WARNING: Tonbridge is a top ‘scam hotspot’

    Tonbridge

    Tonbridge has become one of the top targets for scam artists and con men, according to a study carried out by ­Citizens Advice.

    The findings from the charity’s national survey revealed that the town is in the top three in the country when it comes to people who have been victims of fraud, with each one losing an alarming average of £1,447 in each case.

    Among the most common scams identified were cold-callers claiming to offer phone call-blocking services, or companies offering computer virus repairs.

    Residents have also taken to social media over the past month warning of a ‘Real Hustle’ style TV scam. This involved a man targeting shoppers in Sainsbury’s car park in Tonbridge claiming to be an Armani store manager seeking directions to Gatwick Airport, before offering a deal on clothing he was allegedly unable to take through customs.

    Citizens Advice, which moved into its new base at ­Tonbridge Castle last week, took part in a UK scam awareness week with Trading Standards.

    Nationally, 102 postcodes were analysed in its scam study. Tonbridge, Bournemouth and Coventry emerged as having the highest rate of cases relative to their ­population size.

    The survey revealed there were 93 reports of fraud incidents in Tonbridge between February and June this year.

    Angela Newey, Chief Executive Officer of Tonbridge Citizen’s Advice, said she was ‘very concerned’ that the town had been identified as a scam hotspot. However, she urged residents to be cautious of any cold-callers, especially if requesting payment up front for services.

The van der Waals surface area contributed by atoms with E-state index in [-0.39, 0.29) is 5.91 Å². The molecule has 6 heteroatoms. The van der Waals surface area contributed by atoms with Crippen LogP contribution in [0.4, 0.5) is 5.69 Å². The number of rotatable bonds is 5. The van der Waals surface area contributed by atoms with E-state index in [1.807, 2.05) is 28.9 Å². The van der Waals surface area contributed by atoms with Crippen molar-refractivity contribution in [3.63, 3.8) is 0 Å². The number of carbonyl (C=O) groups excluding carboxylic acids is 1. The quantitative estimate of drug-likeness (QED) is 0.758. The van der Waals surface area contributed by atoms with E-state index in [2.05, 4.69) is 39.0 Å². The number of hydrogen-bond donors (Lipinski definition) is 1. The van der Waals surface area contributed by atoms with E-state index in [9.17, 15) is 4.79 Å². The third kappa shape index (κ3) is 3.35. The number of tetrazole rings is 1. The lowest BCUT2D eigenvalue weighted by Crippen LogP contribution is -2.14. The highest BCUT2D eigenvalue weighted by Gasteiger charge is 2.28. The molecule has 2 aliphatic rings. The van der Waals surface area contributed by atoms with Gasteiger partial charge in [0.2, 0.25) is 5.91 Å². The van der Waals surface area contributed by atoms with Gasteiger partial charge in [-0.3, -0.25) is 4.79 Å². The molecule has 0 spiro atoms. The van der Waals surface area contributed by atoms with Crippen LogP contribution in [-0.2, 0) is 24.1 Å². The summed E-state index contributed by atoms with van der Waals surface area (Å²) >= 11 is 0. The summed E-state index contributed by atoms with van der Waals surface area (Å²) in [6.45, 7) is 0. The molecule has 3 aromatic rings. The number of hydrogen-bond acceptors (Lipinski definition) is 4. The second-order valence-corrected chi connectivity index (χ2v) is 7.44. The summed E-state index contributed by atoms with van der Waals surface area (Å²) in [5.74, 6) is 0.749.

She said: “It is very concerning that scams are an issue in the Tonbridge area. If anyone does have any issues, they should come to us and we will be able to help and advise them.

    “Our move last week to the Gateway Services at Tonbridge Castle has gone well, and we also have a very good telephone service that people can use.”

    Ms Newey added: “I think it is a question of educating people to make them aware of the issues.

    “Internet scams, where you are sent a message saying there is a problem with your computer but you have to pay £100 first to fix it, are one example.

    “If people are asking you for money over the phone, then you should question why they are doing that, and seek advice before you do so.”

    Her colleague, Jenni Terry, Citizen’s Advice Research Campaign Coordinator, explained that residents had revealed a wide range of fraudulent activity.

    She said that ‘anyone could be affected’ by scams, and described how one of the most prominent cases she was aware of locally had revolved around a cold-calling investment scam, which had defrauded an individual out of thousands through promising a return on shares that could not be cashed.

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